Ex-mob boss Christopher Walken is kidnapped by a group of four kids in a haphazard attempt at paying the ransom for another, separate kidnapping. Complexities arise as the group cannot seem to do anything right. Written by
Wells Oliver <firstname.lastname@example.org>
The shot on TV with Heckel and Jeckel in the apartment is actually a snippet from Reservoir Dogs (1992). This is because the director could only use stock from other films owned by Artisan Entertainment. See more »
When Heckle and Jekyll get the phone call telling them that the ransom money is ready, Jekyll's apron disappears and reappears between shots. See more »
That phone call I got, it came from outside high walls and fancy gates; it comes from a place you know about maybe from the movies. But I come from out there, and everybody out there knows, everybody lies: cops lie, newspapers lie, parents lie. The one thing you can count on - word on the street... yeah, that's solid.
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The credits run like scratched up film is going through a projector (similar to the beginning of the film). The movie ends/post credits with this scratched film burning up and melting. See more »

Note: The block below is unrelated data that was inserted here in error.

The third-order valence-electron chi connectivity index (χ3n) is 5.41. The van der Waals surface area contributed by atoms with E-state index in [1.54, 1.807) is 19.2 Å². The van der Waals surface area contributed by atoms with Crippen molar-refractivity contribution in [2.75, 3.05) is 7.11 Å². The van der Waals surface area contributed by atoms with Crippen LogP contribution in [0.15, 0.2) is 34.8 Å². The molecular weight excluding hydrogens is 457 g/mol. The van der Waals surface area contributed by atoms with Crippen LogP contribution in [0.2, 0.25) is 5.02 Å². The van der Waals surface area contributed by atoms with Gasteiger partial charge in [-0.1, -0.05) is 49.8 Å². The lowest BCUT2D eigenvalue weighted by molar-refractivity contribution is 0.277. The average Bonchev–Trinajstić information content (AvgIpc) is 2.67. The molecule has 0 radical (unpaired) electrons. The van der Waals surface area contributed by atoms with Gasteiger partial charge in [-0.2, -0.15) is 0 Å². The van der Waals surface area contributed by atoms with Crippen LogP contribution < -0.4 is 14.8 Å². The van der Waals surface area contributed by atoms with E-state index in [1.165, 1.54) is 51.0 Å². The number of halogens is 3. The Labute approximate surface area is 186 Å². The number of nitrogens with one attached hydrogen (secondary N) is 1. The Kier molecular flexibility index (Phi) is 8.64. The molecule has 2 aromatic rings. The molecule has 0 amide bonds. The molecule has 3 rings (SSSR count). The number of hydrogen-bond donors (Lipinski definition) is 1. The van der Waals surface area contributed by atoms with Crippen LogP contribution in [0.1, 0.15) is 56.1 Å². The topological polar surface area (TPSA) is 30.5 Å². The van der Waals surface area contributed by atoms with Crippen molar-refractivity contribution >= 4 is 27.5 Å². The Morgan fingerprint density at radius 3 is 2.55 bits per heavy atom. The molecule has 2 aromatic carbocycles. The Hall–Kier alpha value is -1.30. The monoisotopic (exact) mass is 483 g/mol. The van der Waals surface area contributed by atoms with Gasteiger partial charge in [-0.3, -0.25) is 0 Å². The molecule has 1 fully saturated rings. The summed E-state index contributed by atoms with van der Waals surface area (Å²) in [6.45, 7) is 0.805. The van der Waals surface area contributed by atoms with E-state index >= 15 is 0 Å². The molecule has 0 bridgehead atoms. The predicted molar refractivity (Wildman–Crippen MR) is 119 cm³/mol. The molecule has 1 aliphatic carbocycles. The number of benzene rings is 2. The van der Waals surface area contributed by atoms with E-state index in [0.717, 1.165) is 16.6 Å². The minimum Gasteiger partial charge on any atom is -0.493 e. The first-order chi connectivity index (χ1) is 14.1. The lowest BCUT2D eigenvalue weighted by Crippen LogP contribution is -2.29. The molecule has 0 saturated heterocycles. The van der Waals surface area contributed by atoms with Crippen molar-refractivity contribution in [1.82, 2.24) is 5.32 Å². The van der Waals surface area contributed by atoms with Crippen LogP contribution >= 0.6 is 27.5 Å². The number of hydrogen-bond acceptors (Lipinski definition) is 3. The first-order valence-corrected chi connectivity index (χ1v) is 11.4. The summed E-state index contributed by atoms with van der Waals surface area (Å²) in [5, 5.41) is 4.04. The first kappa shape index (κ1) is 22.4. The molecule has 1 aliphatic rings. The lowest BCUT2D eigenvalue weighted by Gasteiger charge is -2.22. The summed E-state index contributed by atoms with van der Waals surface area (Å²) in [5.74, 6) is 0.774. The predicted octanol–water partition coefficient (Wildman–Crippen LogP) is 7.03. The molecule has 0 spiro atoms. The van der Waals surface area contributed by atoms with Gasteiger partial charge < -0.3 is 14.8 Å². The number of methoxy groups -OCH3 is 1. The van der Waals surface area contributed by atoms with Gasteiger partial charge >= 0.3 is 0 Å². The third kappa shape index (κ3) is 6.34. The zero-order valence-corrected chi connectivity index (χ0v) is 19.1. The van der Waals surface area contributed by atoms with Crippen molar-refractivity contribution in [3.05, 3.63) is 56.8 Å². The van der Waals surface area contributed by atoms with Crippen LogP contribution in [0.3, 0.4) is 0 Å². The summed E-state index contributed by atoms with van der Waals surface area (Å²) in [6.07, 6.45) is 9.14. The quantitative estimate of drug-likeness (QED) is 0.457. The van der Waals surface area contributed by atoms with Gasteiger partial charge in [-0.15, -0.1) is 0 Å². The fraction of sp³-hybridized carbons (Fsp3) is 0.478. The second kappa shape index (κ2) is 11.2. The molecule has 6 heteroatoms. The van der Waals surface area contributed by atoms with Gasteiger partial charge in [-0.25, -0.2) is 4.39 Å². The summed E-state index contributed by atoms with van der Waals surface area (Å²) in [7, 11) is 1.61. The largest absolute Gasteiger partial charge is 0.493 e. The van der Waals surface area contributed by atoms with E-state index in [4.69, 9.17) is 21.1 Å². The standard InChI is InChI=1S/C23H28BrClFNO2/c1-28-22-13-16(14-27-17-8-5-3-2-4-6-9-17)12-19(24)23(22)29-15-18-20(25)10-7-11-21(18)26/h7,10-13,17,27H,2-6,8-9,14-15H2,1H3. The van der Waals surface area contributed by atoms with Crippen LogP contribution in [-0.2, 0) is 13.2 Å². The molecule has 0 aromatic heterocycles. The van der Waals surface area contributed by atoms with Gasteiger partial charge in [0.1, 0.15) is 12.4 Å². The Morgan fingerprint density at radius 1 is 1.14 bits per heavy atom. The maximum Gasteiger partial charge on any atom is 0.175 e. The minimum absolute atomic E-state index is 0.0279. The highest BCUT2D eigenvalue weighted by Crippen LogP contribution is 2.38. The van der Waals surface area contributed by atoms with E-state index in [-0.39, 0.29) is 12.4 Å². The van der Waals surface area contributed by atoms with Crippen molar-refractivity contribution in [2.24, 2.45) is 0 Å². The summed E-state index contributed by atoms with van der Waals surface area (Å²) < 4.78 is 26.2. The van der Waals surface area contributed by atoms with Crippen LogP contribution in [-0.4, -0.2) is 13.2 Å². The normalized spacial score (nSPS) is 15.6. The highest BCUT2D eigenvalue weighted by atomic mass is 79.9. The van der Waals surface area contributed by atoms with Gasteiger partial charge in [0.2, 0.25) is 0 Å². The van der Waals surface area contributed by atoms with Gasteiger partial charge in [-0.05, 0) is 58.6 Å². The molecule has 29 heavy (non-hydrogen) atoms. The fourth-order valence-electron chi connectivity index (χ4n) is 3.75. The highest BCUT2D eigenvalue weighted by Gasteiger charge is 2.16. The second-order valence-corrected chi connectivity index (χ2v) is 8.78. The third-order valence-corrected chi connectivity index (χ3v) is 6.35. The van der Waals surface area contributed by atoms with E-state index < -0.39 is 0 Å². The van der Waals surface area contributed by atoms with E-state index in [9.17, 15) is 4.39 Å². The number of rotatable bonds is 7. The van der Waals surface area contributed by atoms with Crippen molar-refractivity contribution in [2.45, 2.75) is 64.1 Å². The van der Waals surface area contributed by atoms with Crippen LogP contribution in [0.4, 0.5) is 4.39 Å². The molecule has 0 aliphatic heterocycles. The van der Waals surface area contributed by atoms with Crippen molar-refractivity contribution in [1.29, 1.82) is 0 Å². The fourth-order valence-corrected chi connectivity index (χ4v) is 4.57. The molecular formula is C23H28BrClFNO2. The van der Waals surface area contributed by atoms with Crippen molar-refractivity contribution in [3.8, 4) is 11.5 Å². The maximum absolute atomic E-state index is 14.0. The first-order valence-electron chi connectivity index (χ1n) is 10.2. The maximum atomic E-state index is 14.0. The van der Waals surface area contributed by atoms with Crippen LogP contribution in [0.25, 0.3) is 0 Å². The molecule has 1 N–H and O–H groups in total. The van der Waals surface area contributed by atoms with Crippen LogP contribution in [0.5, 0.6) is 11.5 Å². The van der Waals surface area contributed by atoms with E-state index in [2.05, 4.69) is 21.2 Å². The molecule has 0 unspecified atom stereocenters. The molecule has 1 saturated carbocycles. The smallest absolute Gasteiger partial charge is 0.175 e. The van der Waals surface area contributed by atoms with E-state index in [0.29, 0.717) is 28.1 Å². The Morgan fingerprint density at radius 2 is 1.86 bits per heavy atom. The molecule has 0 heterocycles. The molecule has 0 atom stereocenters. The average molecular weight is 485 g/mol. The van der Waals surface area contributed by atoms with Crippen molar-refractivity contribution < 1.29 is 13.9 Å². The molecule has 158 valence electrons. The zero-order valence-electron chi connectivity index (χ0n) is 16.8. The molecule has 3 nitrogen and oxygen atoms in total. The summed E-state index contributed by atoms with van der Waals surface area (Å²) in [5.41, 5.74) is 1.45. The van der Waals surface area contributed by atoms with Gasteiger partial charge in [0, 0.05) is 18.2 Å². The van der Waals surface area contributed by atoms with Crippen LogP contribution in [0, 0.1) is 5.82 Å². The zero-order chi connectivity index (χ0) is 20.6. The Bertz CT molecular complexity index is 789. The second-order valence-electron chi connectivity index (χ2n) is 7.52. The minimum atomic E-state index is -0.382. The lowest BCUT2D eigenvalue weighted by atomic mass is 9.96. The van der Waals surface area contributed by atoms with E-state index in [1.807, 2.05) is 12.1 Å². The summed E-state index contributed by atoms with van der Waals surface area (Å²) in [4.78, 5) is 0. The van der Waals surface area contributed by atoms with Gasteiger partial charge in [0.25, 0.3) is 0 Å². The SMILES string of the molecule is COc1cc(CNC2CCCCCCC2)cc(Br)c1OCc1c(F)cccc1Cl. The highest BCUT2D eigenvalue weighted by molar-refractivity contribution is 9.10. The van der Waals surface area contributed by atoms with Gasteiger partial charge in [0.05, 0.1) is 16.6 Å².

It's hard to name a genre for Suicide Kings, so I put it in my beloved category of "twisted thriller". I compare it with movies like Reservoir Dogs, The Usual Suspects, U-Turn, Kalifornia, Wild Things, True Romance and A Simple Plan. Like all of the above, SK was violent, bloody and full of surprising twists. To add to its shadowy charm, it had a psychotic sense of humor. But the most amazing thing about this movie is Christopher Walken's subtly venomous performance, which complements the sharp, individualized performances of the younger cast members. Walken plays Charlie Barrett, a man who is unwittingly "recruited" to help five college-aged rich kids rescue one of their sisters, who has been kidnapped for a $2 million ransom. The five kids: nervous Avery (Henry Thomas), the one whose sis Elise (Laura Harris) is endangered; handsome Max (Sean Patrick Flanery), who is Elise's sweetheart; Brett (Jay Mohr), the one with a hell of an anger problem; aspiring doctor TK (Jeremy Sisto); and ultra-neurotic Ira (Johnny Galecki) whose house becomes a hideout for the kids after they kidnap Barrett. Brett concocts the plan. Max drugs him, TK severs one of his digits, and Charlie is duct-taped to a fancy office chair, hooked up to an IV which is pumping more drugs into him. Meantime, Avery broods nervously over his missing sis and Ira squeals endlessly about the blood TK is getting all over the nice varnished floor. While the boys bicker at each other about how to continue their insanely flawed caper, Barrett regards this group of inexperienced whipper-snappers with a myriad mix of sympathy, amusement and anger. But anger from a man like Charlie Barrett is not to be taken lightly, it is to be feared. Charlie is a man who with one spoken word, could have these five kids murdered and their bodies hidden where no one will ever find them. You know that from the minute you meet him, but the scariest thing about Charlie is his quiet mannerism. This serpent is indeed subtil. He does not shout, he gently whispers hints of warning to the kids that they've made a bad mistake messing with him. He taps into these kids early on, uncovering their dirty little family secrets and their own individual not-so-secret addictions, to drink, to drugs, to gambling. And he uses devices, honed from years of experience in a world these kids know nothing about, to his advantage. He may be physically incapacitated, he may be outnumbered, but he knows the kids are still no match for him. There's no arrogance in this knowledge, and it is truly creepy. It's a battle of wits that kept me on the edge of my seat, gave me the most delicious shivers of perverse anticipation, and it was honestly very hard to know which side to route for. I really love this movie. See it if you haven't. : )~
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